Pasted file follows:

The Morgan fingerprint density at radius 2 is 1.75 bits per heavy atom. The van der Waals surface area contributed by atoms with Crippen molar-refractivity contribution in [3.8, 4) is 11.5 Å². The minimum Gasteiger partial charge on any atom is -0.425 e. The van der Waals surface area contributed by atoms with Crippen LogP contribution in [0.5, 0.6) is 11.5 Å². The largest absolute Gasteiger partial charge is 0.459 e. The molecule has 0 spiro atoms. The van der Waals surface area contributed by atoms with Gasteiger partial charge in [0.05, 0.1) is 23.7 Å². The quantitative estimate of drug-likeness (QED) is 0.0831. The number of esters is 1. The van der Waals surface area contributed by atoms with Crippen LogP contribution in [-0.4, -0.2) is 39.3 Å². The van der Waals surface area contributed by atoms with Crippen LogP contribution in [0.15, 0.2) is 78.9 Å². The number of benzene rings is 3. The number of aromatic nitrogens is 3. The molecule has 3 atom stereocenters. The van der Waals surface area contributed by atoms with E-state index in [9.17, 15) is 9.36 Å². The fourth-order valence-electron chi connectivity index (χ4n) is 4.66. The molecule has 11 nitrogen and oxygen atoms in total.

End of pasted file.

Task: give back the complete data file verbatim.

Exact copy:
The Morgan fingerprint density at radius 2 is 1.75 bits per heavy atom. The van der Waals surface area contributed by atoms with Crippen molar-refractivity contribution in [3.8, 4) is 11.5 Å². The minimum Gasteiger partial charge on any atom is -0.425 e. The van der Waals surface area contributed by atoms with Crippen LogP contribution in [0.5, 0.6) is 11.5 Å². The largest absolute Gasteiger partial charge is 0.459 e. The molecule has 0 spiro atoms. The van der Waals surface area contributed by atoms with Gasteiger partial charge in [0.05, 0.1) is 23.7 Å². The quantitative estimate of drug-likeness (QED) is 0.0831. The number of esters is 1. The van der Waals surface area contributed by atoms with Crippen LogP contribution in [-0.4, -0.2) is 39.3 Å². The van der Waals surface area contributed by atoms with Crippen LogP contribution in [0.15, 0.2) is 78.9 Å². The number of benzene rings is 3. The number of aromatic nitrogens is 3. The molecule has 3 atom stereocenters. The van der Waals surface area contributed by atoms with E-state index in [9.17, 15) is 9.36 Å². The fourth-order valence-electron chi connectivity index (χ4n) is 4.66. The molecule has 11 nitrogen and oxygen atoms in total.